Charlotte Hermelink, director of Goethe Institute in Bosnia, which is the sole provider of German-language certificates for the schemes, told BIRN that demand had been growing since 2013, leading to courses being rolled out across the country.
The lure of work in Germany has even sparked a glut of forged certificates, which German Embassy staff have now been trained to spot.
Paul Ebsen, from the German Employment Agency, said he expects the flow of workers from Bosnia to continue in coming years, especially since Germany improved the rules from January 2016.
Under these changes, Bosnian workers must receive identical salaries to Germans for carrying out the same tasks.
Only the unambitious stay in Bosnia
|Merima Rahmanovic, a ninth-grade student in Tuzla Secondary School of Medicine, said she and a large number of her friends are aware of the opportunities on offer in Germany and Austria. Photo: BIRN|
Dr Harun Drljevic, president of the Federation Medical Chamber, a group which champions the interest of doctors in the Federation entity, one of the two entities in Bosnia, said the future of healthcare in Bosnia looks bleak.
The current provision of doctors’ services in Bosnia is already well below EU standards, he says, and is likely to fall further as more healthcare workers leave the country.
The EU average is 350 doctors per 100,000 residents, while Bosnia has just 190, according to World Bank figures. In Germany the figure is 380.
“Only doctors who lack ambition stay in Bosnia and Herzegovina,” he told BIRN
He fears the exodus is leading to a serious shortage of qualified professionals that can only worsen.
“We will not have young physicians who now need to specialise and mature into this profession for ten years, to take over the medical system [later],” he warned.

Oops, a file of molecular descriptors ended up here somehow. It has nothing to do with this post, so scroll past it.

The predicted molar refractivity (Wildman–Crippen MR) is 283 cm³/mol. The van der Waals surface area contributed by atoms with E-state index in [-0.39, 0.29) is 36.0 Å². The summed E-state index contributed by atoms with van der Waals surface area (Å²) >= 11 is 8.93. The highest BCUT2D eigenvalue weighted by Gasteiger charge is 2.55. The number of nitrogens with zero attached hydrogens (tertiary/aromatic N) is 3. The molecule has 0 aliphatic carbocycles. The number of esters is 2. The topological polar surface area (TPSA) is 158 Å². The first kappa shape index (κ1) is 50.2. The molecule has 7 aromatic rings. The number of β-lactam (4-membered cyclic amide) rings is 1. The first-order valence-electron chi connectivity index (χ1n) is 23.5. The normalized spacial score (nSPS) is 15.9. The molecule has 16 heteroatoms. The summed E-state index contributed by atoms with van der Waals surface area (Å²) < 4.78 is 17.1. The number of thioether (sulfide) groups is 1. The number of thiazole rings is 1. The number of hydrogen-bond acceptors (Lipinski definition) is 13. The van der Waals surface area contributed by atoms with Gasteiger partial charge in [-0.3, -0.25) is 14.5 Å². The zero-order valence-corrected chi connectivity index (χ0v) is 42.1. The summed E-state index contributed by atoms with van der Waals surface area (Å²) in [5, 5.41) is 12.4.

“We will only have senior physicians who will have no one to impart their knowledge to,” he added.
Hasan Zolic, former director of the Statistics Agency of Bosnia and Herzegovina, said that while Bosnia has experienced a net outflow of people for years, it was worrying that it now includes skilled healthcare workers.
He said salaries and working conditions must improve at home if Bosnia is to have any hope of stemming the outflow.
“Our physicians are in demand not only in Germany but also in Austria, Norway and Qatar,” Zolic said. “The new country gets a finished product that only needs some final touches.
“If this trend continues, the consequences will be poor medical services, which will affect citizens the hardest.”
The Association of Nurses, Technicians and Midwives of Republika Srpska, Bosnia’s other entity, says that the departures are already having an impact on levels of care.
“Nurses are leaving for Germany because of low wages and bad working conditions and because their work is not sufficiently appreciated in their own country,” it told BIRN.
“All this already has an effect on the quality of medical treatment in our hospitals.”
Dr Drljevic estimates that the cost of educating a single doctor is 50,000 BAM, roughly equivalent to 25,000 euros.
On that basis, the departure of 185 doctors between June 2013 and March 2016 represented a loss of 4.6 million euros.
As the number of students opting to study at medical school in the hope of finding a job abroad grows, the financial burden on the Bosnian state also increases.
In recent years, local governments have been forced to expand the student intake to cope with rising demand for medical training.
For the school year now underway, Tuzla Canton Government added a further 273 places to its classes, an increase of almost 50 per cent, it told BIRN.
Merima Rahmanovic, a ninth-grade student in Tuzla Secondary School of Medicine, said: “I and a large number of my friends are aware of the opportunities on offer in Germany and Austria, which is one reason why the interest in Medical High School is so great.”
The recent departures are also putting another strain on the budget as Bosnia is forced to send more and more patients abroad for treatment.
In the last two years, Bosnia spent more than 64 million BAM – around 32.7 million euros – sending patients to other countries.
The figure increased from 29 million BAM in 2014 to 31 million in 2015.
The final bill will be significantly higher, however, as six out of the ten cantons in the Federation entity have not declared their spending on this sector.
Dr Selma Dzafic said she could not see herself returning to Bosnia, given the opportunities she is being offered to develop her skills in Germany.
“I attended a seminar in Munich recently and everything was covered by the hospital,” she noted.
“We could only dream of that in BiH, where even if you are willing to pay for it yourself, you cannot get further education and develop yourself in what you do.
“I do not see myself back in BiH [Bosnia and Herzegovia] – not in the near future and not in distant future,” she concluded.